Wednesday, April 30, 2008

Move On hits McCain on 100 years

They also make the first use of the BusHug in an attack ad that I've seen. Expect to see it frequently over the next 6 months.

Monday, April 28, 2008

Sports towns I could live in

As a native New Yawker, I know that no other town is even close when it comes to sports. But if I had to choose, I'll offer my top 10 list of cities I could live with if I had to move.

My criteria: must have an MLB team, NL's a big plus. Must have an NFL team, AFC a slight plus. Certain NCAA MBB teams are a big plus. Certain NHL franchises can be a plus. And I'll be honest: there's not a lot of science to this, just gut feeling.

And with that, here's my list:

10. Phoenix

I have a weird affection for the Cards. Love their unis, and I'm a Jets fan, so I can't help but feel for loveable losers like this crew. The D'Backs are cool. Arizona State b-ball has one of my favorite coaches--Herb Sendek. And I always liked the Winnipeg Jets.

9. Minneapolis

Gotta love the Vikings. Norris Division at its best (coldest). Plus, even though its AL, I could get behind the Twins in a hey ho. Kirby Puckett casts a long shadow.

8. Kansas City

Chiefs. Hank Stram baby! And Herm Ed... er, nevermind. Plus, there's something that will always be old school, 70's variety, about the Royals.

7. San Francisco

Cross town baseball rivalries are always beautiful, though this one loses a little luster since the Giants main rival lies hundreds of miles to the South. Doesn't matter though. The Giants are the team I was suppossed to be able to root for, before that bastard Horace Stoneham stole my team and moved them to the left coast.
Plus, I've always liked the Silver and Black since the Plunkett/Allen era.

6. Chicago

On paper, I should like them more. Cubs. Bears. DePaul. And yet this one's still something of a paper tiger for me. My heart just doesn't engage.

5. Denver

Not a lot of tradition with the Rox, but I could still get on board with those guys. Coors Field is a great name, and apparently a great stadium. Broncos: c'mon, who doesn't like the Broncos?

4. Pittsburgh

Would've been my #1 15 years ago, before the Pirates organization fell into disrepair. Still, they've got a great tradition as a scrappy team for blue collar fans. Ditto the Steelers, except without the disrepair. Pitt bball and football is a nice fringe benefit.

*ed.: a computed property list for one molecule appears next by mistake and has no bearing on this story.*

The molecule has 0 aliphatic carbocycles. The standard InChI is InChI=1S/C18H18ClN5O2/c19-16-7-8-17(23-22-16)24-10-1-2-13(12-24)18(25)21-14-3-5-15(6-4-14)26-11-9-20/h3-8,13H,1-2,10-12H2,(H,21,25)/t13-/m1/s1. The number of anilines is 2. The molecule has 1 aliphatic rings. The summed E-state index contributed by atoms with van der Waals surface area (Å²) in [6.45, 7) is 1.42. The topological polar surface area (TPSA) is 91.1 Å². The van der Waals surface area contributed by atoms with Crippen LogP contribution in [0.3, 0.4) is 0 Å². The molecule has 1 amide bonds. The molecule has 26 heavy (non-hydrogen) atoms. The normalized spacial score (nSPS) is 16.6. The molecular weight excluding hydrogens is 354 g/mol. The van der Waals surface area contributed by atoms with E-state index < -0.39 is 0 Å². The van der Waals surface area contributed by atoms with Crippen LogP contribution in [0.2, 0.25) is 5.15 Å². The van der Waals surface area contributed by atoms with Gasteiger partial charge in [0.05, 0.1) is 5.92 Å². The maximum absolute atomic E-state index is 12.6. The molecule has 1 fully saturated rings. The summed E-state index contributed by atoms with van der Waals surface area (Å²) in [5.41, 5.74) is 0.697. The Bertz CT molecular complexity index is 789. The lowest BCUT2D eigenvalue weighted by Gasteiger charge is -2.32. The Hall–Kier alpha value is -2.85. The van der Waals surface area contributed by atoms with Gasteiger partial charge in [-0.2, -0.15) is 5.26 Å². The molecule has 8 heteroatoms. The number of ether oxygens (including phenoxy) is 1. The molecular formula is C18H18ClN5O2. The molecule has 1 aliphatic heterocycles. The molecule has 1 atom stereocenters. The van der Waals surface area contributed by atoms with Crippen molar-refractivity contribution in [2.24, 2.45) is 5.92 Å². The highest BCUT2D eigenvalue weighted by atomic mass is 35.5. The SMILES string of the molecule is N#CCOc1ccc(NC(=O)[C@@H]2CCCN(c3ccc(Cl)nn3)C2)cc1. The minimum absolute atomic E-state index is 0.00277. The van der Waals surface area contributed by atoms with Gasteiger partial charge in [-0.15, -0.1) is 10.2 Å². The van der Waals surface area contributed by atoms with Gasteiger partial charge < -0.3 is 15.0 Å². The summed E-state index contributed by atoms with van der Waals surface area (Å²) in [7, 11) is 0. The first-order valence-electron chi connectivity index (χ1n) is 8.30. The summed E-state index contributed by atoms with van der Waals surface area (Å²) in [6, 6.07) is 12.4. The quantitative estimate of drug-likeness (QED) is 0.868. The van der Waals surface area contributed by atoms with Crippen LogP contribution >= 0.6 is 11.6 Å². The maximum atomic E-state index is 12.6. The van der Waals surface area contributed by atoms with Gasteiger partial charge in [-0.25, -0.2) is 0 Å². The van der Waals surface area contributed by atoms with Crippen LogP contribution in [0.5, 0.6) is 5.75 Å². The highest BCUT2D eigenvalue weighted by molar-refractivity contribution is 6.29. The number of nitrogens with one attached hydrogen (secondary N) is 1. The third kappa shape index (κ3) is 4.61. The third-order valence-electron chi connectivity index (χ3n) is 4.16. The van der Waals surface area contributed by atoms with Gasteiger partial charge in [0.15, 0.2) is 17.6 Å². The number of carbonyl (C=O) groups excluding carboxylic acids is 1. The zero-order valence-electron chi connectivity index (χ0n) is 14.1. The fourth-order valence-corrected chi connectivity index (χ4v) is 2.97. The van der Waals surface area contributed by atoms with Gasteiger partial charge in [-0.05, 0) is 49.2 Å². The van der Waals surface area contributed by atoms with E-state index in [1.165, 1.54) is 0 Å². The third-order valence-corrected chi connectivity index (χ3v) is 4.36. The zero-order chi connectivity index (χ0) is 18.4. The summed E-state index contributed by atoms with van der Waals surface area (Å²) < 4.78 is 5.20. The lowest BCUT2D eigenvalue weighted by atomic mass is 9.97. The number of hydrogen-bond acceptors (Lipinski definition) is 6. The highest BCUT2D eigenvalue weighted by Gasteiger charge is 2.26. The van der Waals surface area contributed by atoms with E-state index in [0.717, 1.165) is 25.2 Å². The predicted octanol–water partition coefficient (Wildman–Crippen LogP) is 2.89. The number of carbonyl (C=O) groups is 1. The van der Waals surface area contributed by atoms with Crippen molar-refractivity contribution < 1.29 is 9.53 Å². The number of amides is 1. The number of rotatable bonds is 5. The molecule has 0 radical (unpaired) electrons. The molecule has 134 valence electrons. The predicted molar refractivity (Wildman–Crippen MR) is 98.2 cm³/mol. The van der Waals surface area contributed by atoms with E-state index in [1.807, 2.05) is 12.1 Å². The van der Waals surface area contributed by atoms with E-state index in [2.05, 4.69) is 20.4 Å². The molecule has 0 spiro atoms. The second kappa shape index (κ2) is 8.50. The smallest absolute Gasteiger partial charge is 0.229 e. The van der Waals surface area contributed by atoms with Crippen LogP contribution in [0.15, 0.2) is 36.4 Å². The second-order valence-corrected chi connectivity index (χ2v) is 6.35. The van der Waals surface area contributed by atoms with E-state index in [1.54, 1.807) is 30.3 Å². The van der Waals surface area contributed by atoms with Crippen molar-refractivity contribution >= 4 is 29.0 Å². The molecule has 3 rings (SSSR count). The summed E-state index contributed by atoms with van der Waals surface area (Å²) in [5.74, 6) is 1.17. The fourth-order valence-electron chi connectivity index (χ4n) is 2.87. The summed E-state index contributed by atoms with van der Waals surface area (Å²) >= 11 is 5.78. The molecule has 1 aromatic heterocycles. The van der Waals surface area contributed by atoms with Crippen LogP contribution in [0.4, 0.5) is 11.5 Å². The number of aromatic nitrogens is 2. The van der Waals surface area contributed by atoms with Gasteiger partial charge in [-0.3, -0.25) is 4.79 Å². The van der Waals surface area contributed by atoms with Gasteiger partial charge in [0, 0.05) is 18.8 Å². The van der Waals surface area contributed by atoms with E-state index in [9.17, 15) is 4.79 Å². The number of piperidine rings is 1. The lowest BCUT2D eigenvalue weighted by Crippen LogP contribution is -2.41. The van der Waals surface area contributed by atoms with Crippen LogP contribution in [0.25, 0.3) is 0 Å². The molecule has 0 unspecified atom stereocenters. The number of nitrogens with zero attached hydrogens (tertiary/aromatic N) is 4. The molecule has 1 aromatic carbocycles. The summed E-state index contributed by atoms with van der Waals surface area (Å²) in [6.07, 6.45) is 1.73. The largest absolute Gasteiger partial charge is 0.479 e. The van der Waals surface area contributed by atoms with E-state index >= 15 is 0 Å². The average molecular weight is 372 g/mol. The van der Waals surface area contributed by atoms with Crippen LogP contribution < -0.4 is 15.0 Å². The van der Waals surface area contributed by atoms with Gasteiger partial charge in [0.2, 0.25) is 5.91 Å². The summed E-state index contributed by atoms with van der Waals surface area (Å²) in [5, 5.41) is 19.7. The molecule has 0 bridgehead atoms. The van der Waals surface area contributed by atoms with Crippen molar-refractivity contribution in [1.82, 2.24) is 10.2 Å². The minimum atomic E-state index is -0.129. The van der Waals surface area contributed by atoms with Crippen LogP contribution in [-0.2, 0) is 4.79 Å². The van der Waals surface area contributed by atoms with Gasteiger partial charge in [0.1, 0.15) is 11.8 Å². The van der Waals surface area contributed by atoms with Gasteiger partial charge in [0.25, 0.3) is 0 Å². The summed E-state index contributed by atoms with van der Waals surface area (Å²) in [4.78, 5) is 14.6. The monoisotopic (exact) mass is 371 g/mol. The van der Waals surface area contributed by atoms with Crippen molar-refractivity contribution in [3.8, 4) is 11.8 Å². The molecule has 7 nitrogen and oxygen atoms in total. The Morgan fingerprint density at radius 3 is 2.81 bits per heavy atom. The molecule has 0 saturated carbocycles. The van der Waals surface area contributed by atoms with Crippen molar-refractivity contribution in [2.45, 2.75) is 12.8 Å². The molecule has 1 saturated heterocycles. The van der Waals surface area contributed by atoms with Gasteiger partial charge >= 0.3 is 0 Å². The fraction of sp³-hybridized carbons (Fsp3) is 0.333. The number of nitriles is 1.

3. Boston

Let's face it. By all right should be number 1. BoSox: tradition galore. BC would be great fun at the college level. Bruins are cool. The Pats are my stumbling block, obviously. If I wasn't a Jets fan, I'm sure Beantown would be my #1.

2. St. Louis

The Cards alone could carry this pick. Tradition-rich NL baseball (think Stan the Man) done with small ball, speed and fundamentals. The Whitey Way (I choose to ignore the LaRussa era, despite World Championship). Then you've got the Rams (wish it was still the Cards, but hey, the Rams are a bit better). Billikens basketball baby! And the Blues have always been a team an out-of-towner could root for. Plus, love the positive vibe St. Louis fans maintain in supporting all their teams.

1. Cincinnati

That's right. Home of the Red Stockings. The Big Red Machine. Every kid's favorite player--Johnny Bench (especially since I was a catcher growing up). Charlie Hustle. The Nasty Boys. Chris Sabo (hah!). Even Marge Schott made life interesting.

Then there's the Bengals. Hey, say what you want, but I've loved those guys ever since Kenny Anderson, Chris Collinsworth, and that big Fullback dude who failed to score on 4th-and-goal from the one in Super Bowl XVI. I was a little less a fan of the Ickey Woods-Boomer Esiason era squad, but rooted for them too.

Xavier basketball, also a big plus.

Honorable Mention:

Washington, Tampa Bay, Los Angeles, Raleigh/Durham

Military Tactical Hand Signals

For a while I've been interested in learning tactical hand signals. I finally found a good reference that I wanted to share here. Enjoy!
Sunday, April 27, 2008